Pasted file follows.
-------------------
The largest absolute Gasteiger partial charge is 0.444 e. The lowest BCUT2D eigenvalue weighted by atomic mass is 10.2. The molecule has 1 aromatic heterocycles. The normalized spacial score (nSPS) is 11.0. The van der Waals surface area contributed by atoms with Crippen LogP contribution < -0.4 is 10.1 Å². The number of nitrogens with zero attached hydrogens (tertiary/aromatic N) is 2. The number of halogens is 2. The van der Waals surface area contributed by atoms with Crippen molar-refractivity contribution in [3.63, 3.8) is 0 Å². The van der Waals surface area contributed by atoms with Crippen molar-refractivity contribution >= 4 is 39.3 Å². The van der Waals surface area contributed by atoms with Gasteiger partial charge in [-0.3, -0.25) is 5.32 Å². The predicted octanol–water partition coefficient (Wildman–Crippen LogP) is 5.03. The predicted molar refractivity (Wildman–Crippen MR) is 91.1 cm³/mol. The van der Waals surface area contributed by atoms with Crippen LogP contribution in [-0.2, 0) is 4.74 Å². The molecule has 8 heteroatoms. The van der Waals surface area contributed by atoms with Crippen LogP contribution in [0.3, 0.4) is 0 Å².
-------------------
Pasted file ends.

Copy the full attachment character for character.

The largest absolute Gasteiger partial charge is 0.444 e. The lowest BCUT2D eigenvalue weighted by atomic mass is 10.2. The molecule has 1 aromatic heterocycles. The normalized spacial score (nSPS) is 11.0. The van der Waals surface area contributed by atoms with Crippen LogP contribution < -0.4 is 10.1 Å². The number of nitrogens with zero attached hydrogens (tertiary/aromatic N) is 2. The number of halogens is 2. The van der Waals surface area contributed by atoms with Crippen molar-refractivity contribution in [3.63, 3.8) is 0 Å². The van der Waals surface area contributed by atoms with Crippen molar-refractivity contribution >= 4 is 39.3 Å². The van der Waals surface area contributed by atoms with Gasteiger partial charge in [-0.3, -0.25) is 5.32 Å². The predicted octanol–water partition coefficient (Wildman–Crippen LogP) is 5.03. The predicted molar refractivity (Wildman–Crippen MR) is 91.1 cm³/mol. The van der Waals surface area contributed by atoms with Crippen LogP contribution in [-0.2, 0) is 4.74 Å². The molecule has 8 heteroatoms. The van der Waals surface area contributed by atoms with Crippen LogP contribution in [0.3, 0.4) is 0 Å².